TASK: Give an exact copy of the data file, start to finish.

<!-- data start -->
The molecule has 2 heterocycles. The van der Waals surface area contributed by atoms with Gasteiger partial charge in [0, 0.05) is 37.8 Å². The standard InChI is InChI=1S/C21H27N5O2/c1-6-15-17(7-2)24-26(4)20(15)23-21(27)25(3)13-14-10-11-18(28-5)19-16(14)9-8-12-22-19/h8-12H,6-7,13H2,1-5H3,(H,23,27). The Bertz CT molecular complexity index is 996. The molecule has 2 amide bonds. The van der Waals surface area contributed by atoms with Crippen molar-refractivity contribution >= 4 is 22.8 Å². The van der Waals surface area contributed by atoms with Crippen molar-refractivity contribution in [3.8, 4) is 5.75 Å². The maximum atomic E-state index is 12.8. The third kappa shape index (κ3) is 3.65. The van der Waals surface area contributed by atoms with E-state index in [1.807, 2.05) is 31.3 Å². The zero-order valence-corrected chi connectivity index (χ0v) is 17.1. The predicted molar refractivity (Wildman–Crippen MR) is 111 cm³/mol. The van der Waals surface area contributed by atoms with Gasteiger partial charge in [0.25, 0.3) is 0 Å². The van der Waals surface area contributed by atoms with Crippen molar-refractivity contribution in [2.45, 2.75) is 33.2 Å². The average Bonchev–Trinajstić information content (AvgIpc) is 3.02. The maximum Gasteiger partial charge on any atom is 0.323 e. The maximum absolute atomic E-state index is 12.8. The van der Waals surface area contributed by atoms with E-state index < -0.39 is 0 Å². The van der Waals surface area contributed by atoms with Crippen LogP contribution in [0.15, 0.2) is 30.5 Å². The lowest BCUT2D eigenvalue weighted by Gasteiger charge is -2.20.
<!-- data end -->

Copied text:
The molecule has 2 heterocycles. The van der Waals surface area contributed by atoms with Gasteiger partial charge in [0, 0.05) is 37.8 Å². The standard InChI is InChI=1S/C21H27N5O2/c1-6-15-17(7-2)24-26(4)20(15)23-21(27)25(3)13-14-10-11-18(28-5)19-16(14)9-8-12-22-19/h8-12H,6-7,13H2,1-5H3,(H,23,27). The Bertz CT molecular complexity index is 996. The molecule has 2 amide bonds. The van der Waals surface area contributed by atoms with Crippen molar-refractivity contribution >= 4 is 22.8 Å². The van der Waals surface area contributed by atoms with Crippen molar-refractivity contribution in [3.8, 4) is 5.75 Å². The maximum atomic E-state index is 12.8. The third kappa shape index (κ3) is 3.65. The van der Waals surface area contributed by atoms with E-state index in [1.807, 2.05) is 31.3 Å². The zero-order valence-corrected chi connectivity index (χ0v) is 17.1. The predicted molar refractivity (Wildman–Crippen MR) is 111 cm³/mol. The van der Waals surface area contributed by atoms with Gasteiger partial charge in [0.25, 0.3) is 0 Å². The van der Waals surface area contributed by atoms with Crippen molar-refractivity contribution in [2.45, 2.75) is 33.2 Å². The average Bonchev–Trinajstić information content (AvgIpc) is 3.02. The maximum Gasteiger partial charge on any atom is 0.323 e. The maximum absolute atomic E-state index is 12.8. The van der Waals surface area contributed by atoms with E-state index < -0.39 is 0 Å². The van der Waals surface area contributed by atoms with Crippen LogP contribution in [0.15, 0.2) is 30.5 Å². The lowest BCUT2D eigenvalue weighted by Gasteiger charge is -2.20.